On December 27, 2020, President Donald J. Trump signed the Consolidated Appropriations Act of 2021 (“CAA”) into law. The CAA was enacted in part to expand the economic stimulus relief provided by the Coronavirus, Aid, Relief and Economic Security Act (“CARES Act”) signed into law six months earlier. Like the CARES Act, the CAA temporarily modifies the Bankruptcy Code to provide greater protections for debtors and certain creditors in bankruptcy.
For example, the CAA amends bankruptcy law to protect landlords and suppliers who agreed to defer or postpone rent and payments during the Covid-19 pandemic. In bankruptcy, a debtor or trustee may “claw back” a payment made outside the ordinary course of business by the insolvent debtor to a creditor within the 90 days prior to the bankruptcy. The goal is to avoid that creditor’s more favorable treatment over comparable but unpaid creditors. To encourage landlords and suppliers to continue to lend assistance to debtors in financial distress, however, the CAA protects non-ordinary course payments made to them within 90 days prepetition so long as (1) the payment arrangement between the landlord or supplier and debtor was entered into on or after March 13, 2020, and (2) the payments are not more than the debtor would have owed to the landlord or supplier had it not entered into the payment arrangement.
The CAA also materially amends bankruptcy law relating to the treatment of unexpired leases of nonresidential real property. Chapter 11 debtors generally have 120 days from the date the bankruptcy case is filed, also known as the petition date, to assume or reject such leases. Debtors may seek an additional 90 days to assume or reject upon a showing of good cause. Under the CAA, chapter 11 debtors now have a total of 210 days from the petition date in which to assume or reject unexpired leases of nonresidential real property, and may seek an extension of up to 300 days upon a showing of good cause.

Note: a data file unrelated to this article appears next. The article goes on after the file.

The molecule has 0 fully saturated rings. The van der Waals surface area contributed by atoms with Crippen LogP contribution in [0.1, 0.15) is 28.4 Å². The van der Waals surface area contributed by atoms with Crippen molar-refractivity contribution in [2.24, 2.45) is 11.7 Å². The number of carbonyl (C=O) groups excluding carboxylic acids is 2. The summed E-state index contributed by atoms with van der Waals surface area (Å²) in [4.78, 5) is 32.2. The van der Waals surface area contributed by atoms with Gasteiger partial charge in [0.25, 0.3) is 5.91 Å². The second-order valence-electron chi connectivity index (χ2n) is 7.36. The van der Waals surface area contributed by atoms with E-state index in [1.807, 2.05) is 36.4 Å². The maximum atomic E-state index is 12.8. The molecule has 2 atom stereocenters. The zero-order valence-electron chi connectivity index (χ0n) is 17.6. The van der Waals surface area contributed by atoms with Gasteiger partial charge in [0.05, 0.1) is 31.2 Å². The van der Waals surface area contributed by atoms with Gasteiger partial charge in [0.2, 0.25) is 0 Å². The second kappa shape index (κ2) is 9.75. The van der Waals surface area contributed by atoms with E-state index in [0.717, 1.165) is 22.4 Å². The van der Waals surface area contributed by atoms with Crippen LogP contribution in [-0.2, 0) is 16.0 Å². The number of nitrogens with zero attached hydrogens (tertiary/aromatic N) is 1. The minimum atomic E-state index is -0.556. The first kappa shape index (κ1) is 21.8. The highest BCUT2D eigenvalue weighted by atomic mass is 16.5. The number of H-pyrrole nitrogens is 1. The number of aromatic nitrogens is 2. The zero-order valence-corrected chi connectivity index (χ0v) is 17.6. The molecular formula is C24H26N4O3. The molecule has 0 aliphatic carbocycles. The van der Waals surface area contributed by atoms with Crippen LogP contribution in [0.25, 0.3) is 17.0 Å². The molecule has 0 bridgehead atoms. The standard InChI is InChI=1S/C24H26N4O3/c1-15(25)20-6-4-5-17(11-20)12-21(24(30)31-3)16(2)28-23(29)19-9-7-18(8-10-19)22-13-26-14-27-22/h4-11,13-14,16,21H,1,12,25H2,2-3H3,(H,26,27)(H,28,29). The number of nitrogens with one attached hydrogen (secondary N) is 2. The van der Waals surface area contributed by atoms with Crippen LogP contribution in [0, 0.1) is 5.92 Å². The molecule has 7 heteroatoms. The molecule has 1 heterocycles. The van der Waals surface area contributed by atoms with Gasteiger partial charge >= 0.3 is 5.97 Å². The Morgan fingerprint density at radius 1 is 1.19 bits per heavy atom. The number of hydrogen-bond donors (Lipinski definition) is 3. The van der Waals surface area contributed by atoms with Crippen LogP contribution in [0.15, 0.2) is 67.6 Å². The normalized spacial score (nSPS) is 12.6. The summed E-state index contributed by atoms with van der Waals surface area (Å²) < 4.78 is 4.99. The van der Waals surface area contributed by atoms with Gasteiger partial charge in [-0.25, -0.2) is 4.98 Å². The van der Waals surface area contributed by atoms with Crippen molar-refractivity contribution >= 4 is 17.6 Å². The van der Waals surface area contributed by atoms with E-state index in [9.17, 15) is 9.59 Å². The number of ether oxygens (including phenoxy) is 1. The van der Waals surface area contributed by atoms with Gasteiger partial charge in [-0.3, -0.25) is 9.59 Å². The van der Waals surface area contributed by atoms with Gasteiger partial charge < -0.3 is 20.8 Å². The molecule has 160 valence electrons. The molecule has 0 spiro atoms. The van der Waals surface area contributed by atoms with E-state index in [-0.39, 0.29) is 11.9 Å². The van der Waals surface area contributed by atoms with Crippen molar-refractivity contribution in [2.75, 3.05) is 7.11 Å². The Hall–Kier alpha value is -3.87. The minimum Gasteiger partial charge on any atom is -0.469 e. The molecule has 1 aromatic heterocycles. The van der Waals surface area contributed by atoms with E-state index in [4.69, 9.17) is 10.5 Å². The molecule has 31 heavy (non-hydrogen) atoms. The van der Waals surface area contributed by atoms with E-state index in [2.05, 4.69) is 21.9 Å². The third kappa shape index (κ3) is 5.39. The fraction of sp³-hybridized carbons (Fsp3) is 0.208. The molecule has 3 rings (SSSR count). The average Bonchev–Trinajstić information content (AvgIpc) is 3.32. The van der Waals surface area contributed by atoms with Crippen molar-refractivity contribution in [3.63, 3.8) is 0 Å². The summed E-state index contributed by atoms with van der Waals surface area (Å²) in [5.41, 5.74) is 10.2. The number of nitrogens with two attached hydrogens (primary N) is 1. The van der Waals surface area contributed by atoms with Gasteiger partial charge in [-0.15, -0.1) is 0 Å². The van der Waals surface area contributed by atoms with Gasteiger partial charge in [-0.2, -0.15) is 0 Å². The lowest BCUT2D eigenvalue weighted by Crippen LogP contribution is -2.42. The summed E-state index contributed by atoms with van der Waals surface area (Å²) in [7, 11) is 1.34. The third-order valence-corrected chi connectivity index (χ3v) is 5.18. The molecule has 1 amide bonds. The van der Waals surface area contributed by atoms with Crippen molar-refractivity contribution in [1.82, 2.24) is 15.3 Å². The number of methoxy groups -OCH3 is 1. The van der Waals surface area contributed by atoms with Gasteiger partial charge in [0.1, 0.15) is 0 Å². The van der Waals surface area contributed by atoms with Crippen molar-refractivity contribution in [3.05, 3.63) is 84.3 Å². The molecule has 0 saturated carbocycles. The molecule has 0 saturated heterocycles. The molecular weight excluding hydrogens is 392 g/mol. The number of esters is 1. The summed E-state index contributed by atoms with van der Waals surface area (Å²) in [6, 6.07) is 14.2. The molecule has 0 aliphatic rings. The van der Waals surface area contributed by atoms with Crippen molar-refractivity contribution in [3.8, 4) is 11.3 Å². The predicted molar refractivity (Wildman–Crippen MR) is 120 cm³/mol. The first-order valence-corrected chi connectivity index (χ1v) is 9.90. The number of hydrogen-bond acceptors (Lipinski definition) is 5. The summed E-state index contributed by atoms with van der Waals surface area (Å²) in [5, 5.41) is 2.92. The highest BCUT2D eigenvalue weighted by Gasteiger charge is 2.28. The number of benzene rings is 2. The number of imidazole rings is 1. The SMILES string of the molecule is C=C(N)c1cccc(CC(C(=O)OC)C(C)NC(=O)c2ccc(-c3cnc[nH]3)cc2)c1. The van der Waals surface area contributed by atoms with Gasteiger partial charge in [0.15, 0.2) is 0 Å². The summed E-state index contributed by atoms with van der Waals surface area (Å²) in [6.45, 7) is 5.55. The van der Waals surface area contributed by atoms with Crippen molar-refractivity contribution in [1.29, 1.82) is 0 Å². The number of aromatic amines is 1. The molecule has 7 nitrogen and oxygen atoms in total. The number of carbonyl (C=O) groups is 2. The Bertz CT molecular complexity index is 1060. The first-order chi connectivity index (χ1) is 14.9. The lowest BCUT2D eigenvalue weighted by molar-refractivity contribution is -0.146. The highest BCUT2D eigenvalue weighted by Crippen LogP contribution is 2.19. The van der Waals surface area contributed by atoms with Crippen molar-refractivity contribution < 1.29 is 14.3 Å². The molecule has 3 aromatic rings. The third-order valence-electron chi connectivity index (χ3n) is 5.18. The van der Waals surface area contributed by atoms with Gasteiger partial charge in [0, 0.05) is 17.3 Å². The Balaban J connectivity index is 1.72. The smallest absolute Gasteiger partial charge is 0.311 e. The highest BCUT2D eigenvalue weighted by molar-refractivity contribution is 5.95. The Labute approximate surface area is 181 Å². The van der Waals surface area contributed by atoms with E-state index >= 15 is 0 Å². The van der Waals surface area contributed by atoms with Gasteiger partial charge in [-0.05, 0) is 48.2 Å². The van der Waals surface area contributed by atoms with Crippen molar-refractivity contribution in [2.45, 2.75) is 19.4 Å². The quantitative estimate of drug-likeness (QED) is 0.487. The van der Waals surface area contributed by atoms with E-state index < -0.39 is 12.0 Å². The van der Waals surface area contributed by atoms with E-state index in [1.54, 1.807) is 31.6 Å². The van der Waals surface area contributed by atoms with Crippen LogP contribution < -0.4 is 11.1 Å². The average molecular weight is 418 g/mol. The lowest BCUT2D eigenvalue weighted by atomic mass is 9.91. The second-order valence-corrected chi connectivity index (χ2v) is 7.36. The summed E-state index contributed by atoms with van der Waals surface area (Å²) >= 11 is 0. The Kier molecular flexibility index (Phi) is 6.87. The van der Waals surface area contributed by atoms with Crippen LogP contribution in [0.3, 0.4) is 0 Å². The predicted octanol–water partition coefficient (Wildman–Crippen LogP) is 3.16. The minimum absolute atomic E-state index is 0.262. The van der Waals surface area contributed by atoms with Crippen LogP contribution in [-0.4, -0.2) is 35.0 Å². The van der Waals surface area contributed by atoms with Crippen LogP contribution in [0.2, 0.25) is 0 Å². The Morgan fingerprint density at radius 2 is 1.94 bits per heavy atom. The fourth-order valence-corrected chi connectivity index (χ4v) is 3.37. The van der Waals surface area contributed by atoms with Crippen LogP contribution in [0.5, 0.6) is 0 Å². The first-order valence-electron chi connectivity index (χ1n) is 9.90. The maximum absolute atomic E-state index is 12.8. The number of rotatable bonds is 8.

As previously discussed in our first creditors’ rights Covid-19 update, the CARES Act expanded the eligibility of small businesses to elect to proceed under Subchapter V of the Small Business Reorganization Act of 2019 (“SBRA”) by raising the debt limit for eligibility from $2,725,625 to $7,500,000 for a period of one year, or through March 27, 2021, when the debt limit will revert to the lower amount. The SBRA provides eligible debtors with a substantially streamlined path to reorganization compared to chapter 11. The CAA does not alter the March 27 expiration date, so we may see a flurry of SBRA filings in the next two months.
The more recent CAA amendments to the Code expire on December 27, 2022, and will apply in all cases filed before that date. The attorneys in Hopkins & Carley’s Financial Institutions and Creditors Rights group stand ready to help our creditor clients navigate the ever-shifting landscape of bankruptcy law as we proceed through the uncertainty caused by the pandemic.
Please contact our experienced team of creditors’ rights attorneys to help with these and other bankruptcy issues.